Journalist Obi-Young sues Ainehi Edoro, Brittle Paper over unpaid salaries, copyright infringement
A former editorial partner at online literary magazine Brittle Paper, Otosirieze Obi-Young, has commenced legal action against the blog, and its founder and publisher Ainehi Edoro over alleged breach of contract and copyright violations.
Mr. Obi-Young, in the suit marked FHC/L/CS/1636/20, and filed at the Lagos Division of the Federal High Court also accused the defendants of failing to publicly acknowledge him as the creator and administrator of The Brittle Paper Awards, which ran between 2017 and 2019.
The plaintiff explained that in November 2016, he entered into an unwritten contract for service with Brittle Paper and Ms. Edoro, a Nigerian-born associate professor at the University of Wisconsin, wherein a monthly honorarium of $200 was agreed for his role as “submission editor.”
He narrated that in March 2017, he assumed the role of acting editor at the request of the defendants, thereby taking over full responsibility for the day-to-day operations of Brittle Paper’s website.
Mr. Obi-Young’s honorarium was, however, reviewed upwards to $400 monthly in December 2018, which took effect from April 2019.
“From about the month of April 2019, the 2nd defendant (Ms. Edoro) instead paid to the plaintiff varying sums that peaked at naira equivalent of US$305 monthly until April 2020, thereby unilaterally withholding not less than the sum of US$100 monthly from April 2019 — December 2019 and January, February and April 2020, as unpaid honorarium,” a statement of claim by Mr. Obi-Young’s legal team, dated November 19, 2020, said.
It added that the cumulative amounts owed the plaintiff by the defendants within the period had risen to the tune of $1,200.
Ms. Edoro declined multiple requests sent to her phone number and email addresses for comments.
Reparation for literary awards
Mr. Obi-Young left Brittle Paper in April after publishing a story about how Bashir El-Rufai, a son of the Kaduna governor, threatened to organise a gang-rape of a Twitter user’s mother. Ms. Edoro pulled down the story, claiming it fell short of the paper’s editorial standards.
Critics however said Ms. Edoro’s claim was an afterthought, suggesting that she deleted the story to avoid offending Nasir El-Rufai and Bashir’s mother, Hadiza, who have long been a darling of Nigerian literary elite for their financial support.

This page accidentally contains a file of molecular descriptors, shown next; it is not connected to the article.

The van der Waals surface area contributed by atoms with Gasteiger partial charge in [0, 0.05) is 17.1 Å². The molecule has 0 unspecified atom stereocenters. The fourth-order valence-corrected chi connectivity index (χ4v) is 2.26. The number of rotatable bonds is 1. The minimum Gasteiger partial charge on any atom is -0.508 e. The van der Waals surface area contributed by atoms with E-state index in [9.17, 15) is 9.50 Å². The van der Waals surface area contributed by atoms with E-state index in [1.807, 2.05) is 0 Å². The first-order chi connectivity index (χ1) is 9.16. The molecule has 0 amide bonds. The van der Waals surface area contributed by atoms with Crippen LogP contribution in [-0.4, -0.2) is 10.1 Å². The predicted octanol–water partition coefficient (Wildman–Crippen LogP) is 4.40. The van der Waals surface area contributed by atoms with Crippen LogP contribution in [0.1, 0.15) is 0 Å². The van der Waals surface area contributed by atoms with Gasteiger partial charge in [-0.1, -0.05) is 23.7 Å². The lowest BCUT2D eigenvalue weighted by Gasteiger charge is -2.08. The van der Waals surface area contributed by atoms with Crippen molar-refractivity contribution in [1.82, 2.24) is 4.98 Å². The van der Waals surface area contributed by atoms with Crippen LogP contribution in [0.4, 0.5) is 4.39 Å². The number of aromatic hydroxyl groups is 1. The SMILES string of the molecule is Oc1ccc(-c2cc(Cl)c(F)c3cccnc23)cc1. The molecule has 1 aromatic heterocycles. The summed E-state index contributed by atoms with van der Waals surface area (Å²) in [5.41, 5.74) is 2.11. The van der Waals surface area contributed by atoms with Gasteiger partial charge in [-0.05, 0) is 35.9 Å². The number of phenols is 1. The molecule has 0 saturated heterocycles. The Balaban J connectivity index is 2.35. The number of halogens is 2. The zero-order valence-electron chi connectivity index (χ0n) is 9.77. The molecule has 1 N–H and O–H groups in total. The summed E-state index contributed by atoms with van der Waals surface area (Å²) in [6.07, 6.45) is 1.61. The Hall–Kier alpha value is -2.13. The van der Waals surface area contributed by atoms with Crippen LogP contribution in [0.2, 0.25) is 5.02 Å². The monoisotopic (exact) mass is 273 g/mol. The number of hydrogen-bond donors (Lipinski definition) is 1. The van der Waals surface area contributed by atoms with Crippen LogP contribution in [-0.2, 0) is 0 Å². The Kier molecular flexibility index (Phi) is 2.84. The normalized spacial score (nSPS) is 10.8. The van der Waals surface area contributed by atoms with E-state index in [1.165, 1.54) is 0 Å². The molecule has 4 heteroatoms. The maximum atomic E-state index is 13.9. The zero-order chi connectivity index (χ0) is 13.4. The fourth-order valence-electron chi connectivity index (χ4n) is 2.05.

Several journalists across Nigeria have also faced allegations of receiving material and financial gratification to defend or protect the El-Rufais, who have long been known to issue toxic and divisive commentary on national affairs.
Mr. Obi-Young, who is seeking recompense for his role in administering The Brittle Paper Awards (BPA) between 2017 and 2019, said in his statement of claim that, given an unwritten partnership agreement between himself and the defendants on joint ownership of the intellectual property rights in BPA, he was entitled to the sum of $500 after each edition of the literary awards.
The plaintiff noted that he has yet to be paid the agreed sum totalling $1,500 for the three years the awards held.
Mr. Obi-Young disclosed in his petition that Ms. Edoro has declined his seven-month-long request to take down his literary works published in the Brittle Paper, despite not assigning the intellectual rights to the works to her organisation.
In a follow-up statement to Peoples Gazette on Tuesday, the aggrieved writer said: “She (the Brittle Paper publisher) has refused to take down the three works I told her to: A Tenderer Blessing, Report on the Sponsorship Problem in Nigerian Literature, and The Lion in Harmattan.”
He added: “At the time of this suit, she has seized them for seven months, milking views generated from increased searches of my name on Google, so I am demanding that she pay me $900 for them, at $300 each.”
Mr. Obi-Young said he was unilaterally locked out of Brittle Paper’s website, as well as other virtual platforms in April 2020 — without fulfilment of all outstanding obligations owed him by the defendants.
He prayed the court to rule that reparation be made to him to the tune of $3,600, including public acknowledgement as creator and administrator of The Brittle Paper Awards.
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